In May 1940, with Nazi Germany threatening to invade Great Britain, some Americans mobilized to evacuate British children to the United States. This effort only lasted for a few months, ending when the SS City of Benares, carrying British refugee children to Canada, was torpedoed by a German submarine and 77 children died. Still, the effort inspired a new organization to rescue child refugees—the United States Committee for the Care of European Children (USCOM).
The United States Committee for the Care of European Children organized one of the largest American efforts to aid refugee children during World War II. With First Lady Eleanor Roosevelt as the organization’s chairwoman, USCOM brought more than 300 children, most of them Jewish, from southern France, Spain, and Portugal to the United States between 1940 and 1945.
Martha Sharp, a relief worker with the Unitarian Service Committee (USC), organized the first USCOM transport. US State Department officials approved visas for twenty-nine children in southern France; they left for the United States in December 1940. Although most of the children were not Jewish, and some were traveling with or reuniting with parents, Martha Sharp’s efforts served as a model for future USCOM transports which would largely consist of Jewish refugee children.
In early 1941, USCOM partnered with the American Friends Service Committee (AFSC), a Quaker aid organization, to continue rescue efforts. AFSC relief workers in southern France interviewed and selected child refugees from children’s homes and French internment camps. Some of the children’s parents had been imprisoned and many were later deported to Auschwitz-Birkenau and murdered in the Holocaust.
Emigrating from Europe was difficult and expensive, and USCOM had to arrange travel for children from France through Spain in order to reach Portugal, because, by 1941, almost all of the available passenger ships to the United States departed from Lisbon. USCOM worked within a network of many cooperating relief agencies: the American Jewish Joint Distribution Committee paid for ship tickets with the assistance of the Hebrew Immigrant Aid Society (HIAS). When children reached the United States, the German Jewish Children’s Aid organization, the US government’s Children’s Bureau, and the National Refugee Service supervised their care. Most of the children were placed with volunteer foster families.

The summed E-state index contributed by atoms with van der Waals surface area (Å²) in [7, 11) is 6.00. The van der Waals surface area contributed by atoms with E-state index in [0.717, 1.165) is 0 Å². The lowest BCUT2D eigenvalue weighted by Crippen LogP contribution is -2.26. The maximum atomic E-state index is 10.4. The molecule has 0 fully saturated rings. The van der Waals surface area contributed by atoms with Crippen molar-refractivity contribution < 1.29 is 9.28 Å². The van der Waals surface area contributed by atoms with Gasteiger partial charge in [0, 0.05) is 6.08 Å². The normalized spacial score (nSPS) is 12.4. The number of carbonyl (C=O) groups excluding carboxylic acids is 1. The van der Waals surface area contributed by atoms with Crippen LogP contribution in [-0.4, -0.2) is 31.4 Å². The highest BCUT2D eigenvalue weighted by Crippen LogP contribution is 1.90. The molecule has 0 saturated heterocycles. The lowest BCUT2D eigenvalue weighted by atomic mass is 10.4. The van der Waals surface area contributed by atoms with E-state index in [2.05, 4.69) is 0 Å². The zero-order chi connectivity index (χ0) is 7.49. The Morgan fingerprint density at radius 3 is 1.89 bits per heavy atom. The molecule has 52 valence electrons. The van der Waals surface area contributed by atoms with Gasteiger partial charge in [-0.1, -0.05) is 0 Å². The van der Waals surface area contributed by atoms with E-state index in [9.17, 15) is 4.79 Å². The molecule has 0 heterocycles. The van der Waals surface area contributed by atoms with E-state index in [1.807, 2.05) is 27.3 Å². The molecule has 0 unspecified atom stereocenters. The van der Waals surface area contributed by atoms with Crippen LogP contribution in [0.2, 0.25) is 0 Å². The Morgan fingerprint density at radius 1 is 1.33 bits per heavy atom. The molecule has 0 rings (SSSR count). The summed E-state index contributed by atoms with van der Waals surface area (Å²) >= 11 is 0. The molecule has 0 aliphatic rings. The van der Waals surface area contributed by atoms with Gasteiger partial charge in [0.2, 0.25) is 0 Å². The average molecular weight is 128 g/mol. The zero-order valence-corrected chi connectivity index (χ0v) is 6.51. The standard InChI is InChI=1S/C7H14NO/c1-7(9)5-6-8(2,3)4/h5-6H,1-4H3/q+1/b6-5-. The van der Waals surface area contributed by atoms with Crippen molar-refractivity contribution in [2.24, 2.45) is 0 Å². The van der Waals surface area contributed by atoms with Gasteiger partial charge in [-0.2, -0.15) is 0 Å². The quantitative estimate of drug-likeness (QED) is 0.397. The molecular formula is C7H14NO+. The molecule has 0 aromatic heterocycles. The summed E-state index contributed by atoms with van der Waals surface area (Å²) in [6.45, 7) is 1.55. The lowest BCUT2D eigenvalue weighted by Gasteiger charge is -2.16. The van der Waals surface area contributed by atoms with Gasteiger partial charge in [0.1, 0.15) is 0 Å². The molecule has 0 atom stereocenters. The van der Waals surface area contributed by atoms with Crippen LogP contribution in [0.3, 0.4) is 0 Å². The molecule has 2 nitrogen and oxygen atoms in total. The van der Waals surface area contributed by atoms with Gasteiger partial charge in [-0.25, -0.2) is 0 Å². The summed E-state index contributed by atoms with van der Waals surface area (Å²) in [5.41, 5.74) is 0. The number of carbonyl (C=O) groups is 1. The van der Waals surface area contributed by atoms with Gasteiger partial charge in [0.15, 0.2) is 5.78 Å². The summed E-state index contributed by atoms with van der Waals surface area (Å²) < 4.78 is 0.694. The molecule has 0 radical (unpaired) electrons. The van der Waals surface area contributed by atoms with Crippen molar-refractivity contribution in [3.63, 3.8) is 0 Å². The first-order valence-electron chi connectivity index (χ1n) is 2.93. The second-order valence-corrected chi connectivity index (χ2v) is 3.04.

On Saturday, May 31, 1941, 100 children and their adult chaperones boarded a train and began their journey from Marseille to Lisbon. At the train’s first stop, some of the children were able to see their parents, who were interned in the nearby Gurs concentration camp, for the last time. These 100 children departed from Lisbon aboard the SS Mouzinho on June 10, arriving in New York Harbor on June 21. A second group of forty-five children, also on the Mouzinho, arrived in New York on September 2, and a third group of fifty-seven children disembarked in New York from the SS Serpa Pinto on September 24, 1941. Each transport included additional children who were not officially part of the USCOM program, but tagged along to reunite with relatives already in the United States.
After Japan’s bombing of Pearl Harbor on December 7, 1941, led the United States to enter World War II, USCOM transports temporarily ceased. The fourth group of children brought to the United States by USCOM arrived in New York on June 25, 1942, on the Serpa Pinto, departing from Casablanca instead of Lisbon so that the children of Spanish Republicans, who would have been denied transit visas through Spain, could be included. A fifth transport, also from Casablanca, sailed on the SS Nyassa, arriving in Baltimore on July 30, 1942.
In total, some 300 child refugees came to the US on these five USCOM transports and on Martha Sharp’s initial transport. After Nazi Germany invaded southern France in November 1942, USCOM was no longer able to evacuate children from that area, though they later brought some additional children from Spain and Portugal. Among the subsequent USCOM transports were 31 children who had escaped over the French-Spanish border through the Pyrenees and departed from Lisbon on January 8, 1943 arriving in Philadelphia on January 24, 1943. USCOM remained active throughout the war both supporting the children already in the United States and remaining prepared in case any new opportunity arose to rescue more.
Newspaper Articles about this Event
384 articles in 163 newspapers
Learn More about this Historical Event
- United States Committee for the Care of European Children (Americans and the Holocaust Online Exhibition)
- The Immigration of Refugee Children to the United States (Holocaust Encyclopedia)
- Martha and Waitstill Sharp (Holocaust Encyclopedia)
- American Jewish Joint Distribution Committee and Refugee Aid (Holocaust Encylopedia)
- Quakers (Holocaust Encyclopedia)
- Eleanor Roosevelt (Holocaust Encyclopedia)
These dates and keywords are associated with this historical event.